By Lisa Arrell · 7/8/2016
So the million dollar question is: do people still use clothespins? Used to be that laundry was hung outside. It was more economical than running the dryer, saved time (you could wash load after load without having to wait for the previous load to dry in the dryer), and made clothes – especially sheets and towels – smell wonderful.
In today’s world there are lots of other uses for clothespins. Lots of them! Here are some of my favorites.
at Washpin Pals here in Kitchen Kettle Village create their own locally-made clothespin dolls, starting with a simple clothespin. Linda paints the faces, Clarence
Painted Clothespin Doll Faces
winds the hair, and they both makes the clothes. They’ve been making their dolls since 1973 when they saw something similar in a magazine. Since then, Clarence has created wired joints (some other dolls use rubber bands), which are Linda’s favorite kinds of doll. They use an average of 30,000 clothespins each year to make their dolls, which include an array of styles and colors.
Linda Making Her Dolls
For more ways to use clothespins, check out these websites: Wikipedia or Parenthack.
We’re inviting kids of all ages to join us for a day of fun at Yummie’s Birthday Party on Saturday, August 3rd at Kitchen Kettle Village! Who doesn’t love a party? And this one is filled with entertainment, birthday treats, dancing, mascot friends, plus…it ‘s FREE!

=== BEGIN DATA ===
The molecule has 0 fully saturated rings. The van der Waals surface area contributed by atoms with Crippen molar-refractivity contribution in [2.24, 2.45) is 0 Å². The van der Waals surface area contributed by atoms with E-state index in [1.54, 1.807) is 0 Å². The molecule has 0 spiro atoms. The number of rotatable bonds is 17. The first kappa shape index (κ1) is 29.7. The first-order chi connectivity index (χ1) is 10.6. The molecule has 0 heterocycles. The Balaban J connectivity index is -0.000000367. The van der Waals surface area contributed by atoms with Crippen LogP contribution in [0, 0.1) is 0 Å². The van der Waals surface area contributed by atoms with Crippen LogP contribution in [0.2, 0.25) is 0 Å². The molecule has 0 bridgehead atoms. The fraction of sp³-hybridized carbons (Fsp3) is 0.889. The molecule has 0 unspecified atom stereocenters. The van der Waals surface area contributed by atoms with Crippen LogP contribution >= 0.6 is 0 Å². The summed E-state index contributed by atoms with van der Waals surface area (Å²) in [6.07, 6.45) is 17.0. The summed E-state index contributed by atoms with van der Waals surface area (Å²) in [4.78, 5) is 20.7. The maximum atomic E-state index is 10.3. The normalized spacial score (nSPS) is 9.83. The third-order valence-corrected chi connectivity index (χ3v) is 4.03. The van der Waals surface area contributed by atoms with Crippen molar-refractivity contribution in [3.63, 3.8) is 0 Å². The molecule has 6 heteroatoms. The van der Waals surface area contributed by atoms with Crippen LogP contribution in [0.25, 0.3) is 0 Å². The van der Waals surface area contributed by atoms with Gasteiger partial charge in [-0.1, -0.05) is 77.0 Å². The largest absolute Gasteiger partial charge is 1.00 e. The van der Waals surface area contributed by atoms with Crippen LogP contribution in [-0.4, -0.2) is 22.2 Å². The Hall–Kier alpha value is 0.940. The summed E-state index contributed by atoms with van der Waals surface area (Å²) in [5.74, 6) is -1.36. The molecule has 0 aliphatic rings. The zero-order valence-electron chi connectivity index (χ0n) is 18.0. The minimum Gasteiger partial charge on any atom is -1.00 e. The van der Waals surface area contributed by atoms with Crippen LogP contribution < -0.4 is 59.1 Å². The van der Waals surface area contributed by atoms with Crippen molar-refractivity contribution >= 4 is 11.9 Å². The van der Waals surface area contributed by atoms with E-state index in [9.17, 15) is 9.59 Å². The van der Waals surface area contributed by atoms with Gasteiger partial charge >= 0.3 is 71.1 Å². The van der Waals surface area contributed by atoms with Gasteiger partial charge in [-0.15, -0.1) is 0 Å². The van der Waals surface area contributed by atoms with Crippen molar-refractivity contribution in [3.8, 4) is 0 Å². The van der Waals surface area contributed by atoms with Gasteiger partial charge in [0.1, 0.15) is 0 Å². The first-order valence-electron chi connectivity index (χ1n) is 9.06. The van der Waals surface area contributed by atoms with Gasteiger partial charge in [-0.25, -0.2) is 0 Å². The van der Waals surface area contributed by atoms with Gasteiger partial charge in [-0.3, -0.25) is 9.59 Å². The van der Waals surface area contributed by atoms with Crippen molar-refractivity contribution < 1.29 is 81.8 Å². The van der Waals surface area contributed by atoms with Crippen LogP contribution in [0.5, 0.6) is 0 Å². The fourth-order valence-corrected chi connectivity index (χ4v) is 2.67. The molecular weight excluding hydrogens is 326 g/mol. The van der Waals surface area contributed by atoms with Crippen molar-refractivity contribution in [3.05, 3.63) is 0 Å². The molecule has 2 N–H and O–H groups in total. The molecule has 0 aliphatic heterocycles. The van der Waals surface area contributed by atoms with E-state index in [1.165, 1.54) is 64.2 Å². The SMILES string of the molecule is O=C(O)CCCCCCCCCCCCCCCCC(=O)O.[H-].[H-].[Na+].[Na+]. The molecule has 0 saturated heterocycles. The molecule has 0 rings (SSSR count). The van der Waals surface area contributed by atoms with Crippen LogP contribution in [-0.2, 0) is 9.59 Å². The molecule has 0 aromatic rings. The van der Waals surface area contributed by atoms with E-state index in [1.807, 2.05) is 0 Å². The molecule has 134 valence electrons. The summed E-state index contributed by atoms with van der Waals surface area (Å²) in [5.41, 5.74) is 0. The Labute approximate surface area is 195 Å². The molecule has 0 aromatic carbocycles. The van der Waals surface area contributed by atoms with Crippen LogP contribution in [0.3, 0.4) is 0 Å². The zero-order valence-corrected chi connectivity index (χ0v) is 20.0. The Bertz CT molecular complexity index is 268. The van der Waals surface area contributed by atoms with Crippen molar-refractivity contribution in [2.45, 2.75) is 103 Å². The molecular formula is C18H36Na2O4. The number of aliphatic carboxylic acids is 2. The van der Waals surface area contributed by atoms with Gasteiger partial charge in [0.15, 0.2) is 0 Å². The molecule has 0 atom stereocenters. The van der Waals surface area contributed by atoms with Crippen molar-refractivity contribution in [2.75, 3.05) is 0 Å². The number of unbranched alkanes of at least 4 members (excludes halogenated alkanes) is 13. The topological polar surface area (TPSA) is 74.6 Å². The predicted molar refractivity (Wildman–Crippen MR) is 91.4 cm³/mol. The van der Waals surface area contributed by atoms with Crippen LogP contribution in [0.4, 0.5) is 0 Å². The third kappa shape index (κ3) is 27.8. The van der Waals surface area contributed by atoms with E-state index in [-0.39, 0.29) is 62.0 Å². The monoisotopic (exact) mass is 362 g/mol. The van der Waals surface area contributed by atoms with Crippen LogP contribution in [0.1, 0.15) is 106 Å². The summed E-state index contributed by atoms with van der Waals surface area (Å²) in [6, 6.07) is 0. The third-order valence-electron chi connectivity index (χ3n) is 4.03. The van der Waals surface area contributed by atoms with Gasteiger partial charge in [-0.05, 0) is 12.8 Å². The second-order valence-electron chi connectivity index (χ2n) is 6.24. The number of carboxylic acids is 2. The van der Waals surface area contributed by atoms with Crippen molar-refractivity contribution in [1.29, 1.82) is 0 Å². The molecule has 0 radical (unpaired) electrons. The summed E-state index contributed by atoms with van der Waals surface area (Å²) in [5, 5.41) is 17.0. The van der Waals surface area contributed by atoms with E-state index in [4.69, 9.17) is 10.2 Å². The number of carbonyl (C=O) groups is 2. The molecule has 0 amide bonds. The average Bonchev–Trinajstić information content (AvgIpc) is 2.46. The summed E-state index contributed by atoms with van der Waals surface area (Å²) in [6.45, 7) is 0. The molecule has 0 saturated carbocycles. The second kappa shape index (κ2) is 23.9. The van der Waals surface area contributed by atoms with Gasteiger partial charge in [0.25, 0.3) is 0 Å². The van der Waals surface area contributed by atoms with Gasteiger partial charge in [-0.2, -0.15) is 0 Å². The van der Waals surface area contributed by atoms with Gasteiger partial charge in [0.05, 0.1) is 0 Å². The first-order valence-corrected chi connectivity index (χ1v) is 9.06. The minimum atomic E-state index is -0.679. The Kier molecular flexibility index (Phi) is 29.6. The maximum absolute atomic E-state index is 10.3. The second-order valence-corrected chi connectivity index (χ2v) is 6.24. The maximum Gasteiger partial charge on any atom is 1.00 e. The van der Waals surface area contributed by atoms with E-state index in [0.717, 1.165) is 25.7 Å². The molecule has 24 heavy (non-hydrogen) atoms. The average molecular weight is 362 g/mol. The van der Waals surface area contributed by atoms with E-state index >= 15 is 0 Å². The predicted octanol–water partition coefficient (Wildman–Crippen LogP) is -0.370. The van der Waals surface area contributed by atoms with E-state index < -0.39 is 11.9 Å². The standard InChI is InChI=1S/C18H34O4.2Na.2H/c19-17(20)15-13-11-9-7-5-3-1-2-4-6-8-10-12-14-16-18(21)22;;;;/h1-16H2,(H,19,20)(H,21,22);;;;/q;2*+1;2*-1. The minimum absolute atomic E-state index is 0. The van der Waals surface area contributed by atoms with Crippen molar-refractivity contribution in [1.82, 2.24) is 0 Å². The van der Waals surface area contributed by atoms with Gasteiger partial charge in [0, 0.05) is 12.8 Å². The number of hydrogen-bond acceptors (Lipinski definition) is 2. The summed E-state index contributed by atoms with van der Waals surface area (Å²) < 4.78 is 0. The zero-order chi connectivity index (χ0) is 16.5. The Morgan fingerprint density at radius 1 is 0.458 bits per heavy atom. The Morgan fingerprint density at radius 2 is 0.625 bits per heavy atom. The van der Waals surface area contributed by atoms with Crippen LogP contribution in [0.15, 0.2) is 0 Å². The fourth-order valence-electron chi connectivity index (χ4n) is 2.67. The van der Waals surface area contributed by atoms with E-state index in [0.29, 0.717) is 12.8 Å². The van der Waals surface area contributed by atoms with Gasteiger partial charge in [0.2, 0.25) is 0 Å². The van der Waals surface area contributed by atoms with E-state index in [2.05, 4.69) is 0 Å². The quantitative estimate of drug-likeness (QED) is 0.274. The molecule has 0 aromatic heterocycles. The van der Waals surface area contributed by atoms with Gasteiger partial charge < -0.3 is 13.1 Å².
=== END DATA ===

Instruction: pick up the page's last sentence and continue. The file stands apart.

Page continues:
Celebrate the kick-off of summer this Saturday, June 15that Kitchen Kettle Village. Enjoy a relaxing summer day while helping to raise funds for Music For Everyone, a Lancaster based non-profit dedicated to raising awareness and resources to strengthen the role music plays in our schools and communities.
Looking for a way to ‘Treat Mom’? Join us for this week long celebration at Kitchen Kettle Village! Saturday, May 4th– Saturday May 11th. Mark your calendar for our 3rd Annual Treat Mom event! Many of our stores will be offering treats for the moms in our lives. Shop, and enjoy being treated extra special this…
I guess you can say I “fell into a foodservice career”. My ambitions and dreams were in math and science. I was going to be an electronic engineer and had prepared throughout high school by taking many independent study classes on the subject. My other love was sports…more particularly full-contact sports.
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